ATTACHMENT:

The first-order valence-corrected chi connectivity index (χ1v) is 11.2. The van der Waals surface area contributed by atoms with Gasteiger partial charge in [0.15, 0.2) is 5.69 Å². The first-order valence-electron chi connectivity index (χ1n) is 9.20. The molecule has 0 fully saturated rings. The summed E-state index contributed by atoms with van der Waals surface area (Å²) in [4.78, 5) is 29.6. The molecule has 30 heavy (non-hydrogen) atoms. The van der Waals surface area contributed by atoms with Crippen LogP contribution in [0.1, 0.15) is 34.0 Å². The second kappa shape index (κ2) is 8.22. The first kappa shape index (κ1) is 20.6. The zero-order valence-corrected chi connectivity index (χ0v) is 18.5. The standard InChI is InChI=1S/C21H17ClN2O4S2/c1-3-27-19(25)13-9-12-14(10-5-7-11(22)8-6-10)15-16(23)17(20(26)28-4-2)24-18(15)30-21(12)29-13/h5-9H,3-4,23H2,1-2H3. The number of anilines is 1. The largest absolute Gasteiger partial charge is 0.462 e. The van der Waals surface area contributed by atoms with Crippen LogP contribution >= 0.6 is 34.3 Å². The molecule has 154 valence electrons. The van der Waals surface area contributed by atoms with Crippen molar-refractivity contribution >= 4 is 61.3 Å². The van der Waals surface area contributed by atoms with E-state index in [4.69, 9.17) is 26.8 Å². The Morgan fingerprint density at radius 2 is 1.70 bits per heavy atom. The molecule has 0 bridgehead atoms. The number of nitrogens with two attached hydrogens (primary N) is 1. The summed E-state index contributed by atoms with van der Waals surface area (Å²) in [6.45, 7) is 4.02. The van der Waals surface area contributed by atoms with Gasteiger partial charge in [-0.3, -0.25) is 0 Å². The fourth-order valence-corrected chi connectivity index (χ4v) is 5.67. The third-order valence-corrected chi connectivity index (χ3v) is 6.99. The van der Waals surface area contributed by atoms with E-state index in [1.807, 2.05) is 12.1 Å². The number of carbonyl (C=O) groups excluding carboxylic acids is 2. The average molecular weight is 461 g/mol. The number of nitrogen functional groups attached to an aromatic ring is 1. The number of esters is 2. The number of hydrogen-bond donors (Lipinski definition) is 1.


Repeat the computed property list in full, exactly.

The first-order valence-corrected chi connectivity index (χ1v) is 11.2. The van der Waals surface area contributed by atoms with Gasteiger partial charge in [0.15, 0.2) is 5.69 Å². The first-order valence-electron chi connectivity index (χ1n) is 9.20. The molecule has 0 fully saturated rings. The summed E-state index contributed by atoms with van der Waals surface area (Å²) in [4.78, 5) is 29.6. The molecule has 30 heavy (non-hydrogen) atoms. The van der Waals surface area contributed by atoms with Crippen LogP contribution in [0.1, 0.15) is 34.0 Å². The second kappa shape index (κ2) is 8.22. The first kappa shape index (κ1) is 20.6. The zero-order valence-corrected chi connectivity index (χ0v) is 18.5. The standard InChI is InChI=1S/C21H17ClN2O4S2/c1-3-27-19(25)13-9-12-14(10-5-7-11(22)8-6-10)15-16(23)17(20(26)28-4-2)24-18(15)30-21(12)29-13/h5-9H,3-4,23H2,1-2H3. The number of anilines is 1. The largest absolute Gasteiger partial charge is 0.462 e. The van der Waals surface area contributed by atoms with Crippen LogP contribution >= 0.6 is 34.3 Å². The molecule has 154 valence electrons. The van der Waals surface area contributed by atoms with Crippen molar-refractivity contribution >= 4 is 61.3 Å². The van der Waals surface area contributed by atoms with E-state index in [4.69, 9.17) is 26.8 Å². The Morgan fingerprint density at radius 2 is 1.70 bits per heavy atom. The molecule has 0 bridgehead atoms. The number of nitrogens with two attached hydrogens (primary N) is 1. The summed E-state index contributed by atoms with van der Waals surface area (Å²) in [6.45, 7) is 4.02. The van der Waals surface area contributed by atoms with Gasteiger partial charge in [-0.3, -0.25) is 0 Å². The fourth-order valence-corrected chi connectivity index (χ4v) is 5.67. The third-order valence-corrected chi connectivity index (χ3v) is 6.99. The van der Waals surface area contributed by atoms with E-state index in [1.807, 2.05) is 12.1 Å². The number of carbonyl (C=O) groups excluding carboxylic acids is 2. The average molecular weight is 461 g/mol. The number of nitrogen functional groups attached to an aromatic ring is 1. The number of esters is 2. The number of hydrogen-bond donors (Lipinski definition) is 1.